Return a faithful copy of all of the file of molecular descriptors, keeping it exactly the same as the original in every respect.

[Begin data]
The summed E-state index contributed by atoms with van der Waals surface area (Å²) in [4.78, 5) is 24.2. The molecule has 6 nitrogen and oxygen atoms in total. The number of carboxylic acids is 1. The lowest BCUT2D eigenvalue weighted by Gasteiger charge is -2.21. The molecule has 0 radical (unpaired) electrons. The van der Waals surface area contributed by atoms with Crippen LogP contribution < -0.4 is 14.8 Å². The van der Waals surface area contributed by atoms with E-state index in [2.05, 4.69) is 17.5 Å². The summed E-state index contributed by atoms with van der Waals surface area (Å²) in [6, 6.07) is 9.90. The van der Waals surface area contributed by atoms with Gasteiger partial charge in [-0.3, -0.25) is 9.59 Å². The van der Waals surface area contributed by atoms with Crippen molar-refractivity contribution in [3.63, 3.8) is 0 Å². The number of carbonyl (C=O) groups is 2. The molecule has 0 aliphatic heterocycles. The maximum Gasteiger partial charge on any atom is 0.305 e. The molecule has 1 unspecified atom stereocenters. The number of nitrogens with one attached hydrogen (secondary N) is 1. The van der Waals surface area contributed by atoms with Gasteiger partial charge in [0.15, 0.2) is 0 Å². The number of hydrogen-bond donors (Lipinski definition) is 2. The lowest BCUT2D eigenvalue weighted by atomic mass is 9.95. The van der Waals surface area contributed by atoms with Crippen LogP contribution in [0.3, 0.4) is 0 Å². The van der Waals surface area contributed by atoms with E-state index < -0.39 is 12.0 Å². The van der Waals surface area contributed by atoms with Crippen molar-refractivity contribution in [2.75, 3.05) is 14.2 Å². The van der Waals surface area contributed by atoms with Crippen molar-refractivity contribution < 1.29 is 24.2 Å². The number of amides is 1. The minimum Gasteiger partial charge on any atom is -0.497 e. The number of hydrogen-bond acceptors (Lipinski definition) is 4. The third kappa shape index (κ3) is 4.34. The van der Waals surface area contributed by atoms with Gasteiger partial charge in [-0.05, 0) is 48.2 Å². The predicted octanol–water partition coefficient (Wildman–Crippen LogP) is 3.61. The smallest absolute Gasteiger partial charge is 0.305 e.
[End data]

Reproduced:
The summed E-state index contributed by atoms with van der Waals surface area (Å²) in [4.78, 5) is 24.2. The molecule has 6 nitrogen and oxygen atoms in total. The number of carboxylic acids is 1. The lowest BCUT2D eigenvalue weighted by Gasteiger charge is -2.21. The molecule has 0 radical (unpaired) electrons. The van der Waals surface area contributed by atoms with Crippen LogP contribution < -0.4 is 14.8 Å². The van der Waals surface area contributed by atoms with E-state index in [2.05, 4.69) is 17.5 Å². The summed E-state index contributed by atoms with van der Waals surface area (Å²) in [6, 6.07) is 9.90. The van der Waals surface area contributed by atoms with Gasteiger partial charge in [-0.3, -0.25) is 9.59 Å². The van der Waals surface area contributed by atoms with Crippen molar-refractivity contribution in [3.63, 3.8) is 0 Å². The number of carbonyl (C=O) groups is 2. The molecule has 0 aliphatic heterocycles. The maximum Gasteiger partial charge on any atom is 0.305 e. The molecule has 1 unspecified atom stereocenters. The number of nitrogens with one attached hydrogen (secondary N) is 1. The van der Waals surface area contributed by atoms with Gasteiger partial charge in [0.15, 0.2) is 0 Å². The number of hydrogen-bond donors (Lipinski definition) is 2. The lowest BCUT2D eigenvalue weighted by atomic mass is 9.95. The van der Waals surface area contributed by atoms with Crippen LogP contribution in [0.3, 0.4) is 0 Å². The van der Waals surface area contributed by atoms with E-state index < -0.39 is 12.0 Å². The van der Waals surface area contributed by atoms with Crippen molar-refractivity contribution in [2.75, 3.05) is 14.2 Å². The van der Waals surface area contributed by atoms with Crippen molar-refractivity contribution < 1.29 is 24.2 Å². The number of amides is 1. The minimum Gasteiger partial charge on any atom is -0.497 e. The number of hydrogen-bond acceptors (Lipinski definition) is 4. The third kappa shape index (κ3) is 4.34. The van der Waals surface area contributed by atoms with Gasteiger partial charge in [-0.05, 0) is 48.2 Å². The predicted octanol–water partition coefficient (Wildman–Crippen LogP) is 3.61. The smallest absolute Gasteiger partial charge is 0.305 e.